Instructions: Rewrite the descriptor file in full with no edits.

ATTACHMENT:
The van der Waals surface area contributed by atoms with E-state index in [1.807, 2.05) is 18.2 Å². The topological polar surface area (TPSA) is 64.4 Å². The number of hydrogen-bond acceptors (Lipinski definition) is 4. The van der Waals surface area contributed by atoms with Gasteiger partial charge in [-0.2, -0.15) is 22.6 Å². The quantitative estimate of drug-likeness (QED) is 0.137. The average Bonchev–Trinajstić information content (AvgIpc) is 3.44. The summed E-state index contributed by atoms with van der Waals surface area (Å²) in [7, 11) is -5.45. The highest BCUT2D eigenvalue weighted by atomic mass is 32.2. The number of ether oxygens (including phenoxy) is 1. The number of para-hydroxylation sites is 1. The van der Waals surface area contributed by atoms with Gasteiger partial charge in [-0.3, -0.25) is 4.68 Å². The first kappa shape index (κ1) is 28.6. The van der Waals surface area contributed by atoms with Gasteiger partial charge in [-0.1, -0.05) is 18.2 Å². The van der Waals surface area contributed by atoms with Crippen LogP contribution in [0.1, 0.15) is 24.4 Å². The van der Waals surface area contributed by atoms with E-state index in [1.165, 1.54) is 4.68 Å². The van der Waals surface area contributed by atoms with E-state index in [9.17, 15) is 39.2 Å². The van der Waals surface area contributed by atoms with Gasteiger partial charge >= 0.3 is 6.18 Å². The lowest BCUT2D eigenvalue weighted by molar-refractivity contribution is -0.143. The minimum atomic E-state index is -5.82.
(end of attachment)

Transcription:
The van der Waals surface area contributed by atoms with E-state index in [1.807, 2.05) is 18.2 Å². The topological polar surface area (TPSA) is 64.4 Å². The number of hydrogen-bond acceptors (Lipinski definition) is 4. The van der Waals surface area contributed by atoms with Gasteiger partial charge in [-0.2, -0.15) is 22.6 Å². The quantitative estimate of drug-likeness (QED) is 0.137. The average Bonchev–Trinajstić information content (AvgIpc) is 3.44. The summed E-state index contributed by atoms with van der Waals surface area (Å²) in [7, 11) is -5.45. The highest BCUT2D eigenvalue weighted by atomic mass is 32.2. The number of ether oxygens (including phenoxy) is 1. The number of para-hydroxylation sites is 1. The van der Waals surface area contributed by atoms with Gasteiger partial charge in [-0.3, -0.25) is 4.68 Å². The first kappa shape index (κ1) is 28.6. The van der Waals surface area contributed by atoms with Gasteiger partial charge in [-0.1, -0.05) is 18.2 Å². The van der Waals surface area contributed by atoms with Crippen LogP contribution in [0.1, 0.15) is 24.4 Å². The van der Waals surface area contributed by atoms with E-state index in [1.165, 1.54) is 4.68 Å². The van der Waals surface area contributed by atoms with E-state index in [9.17, 15) is 39.2 Å². The van der Waals surface area contributed by atoms with Gasteiger partial charge >= 0.3 is 6.18 Å². The lowest BCUT2D eigenvalue weighted by molar-refractivity contribution is -0.143. The minimum atomic E-state index is -5.82.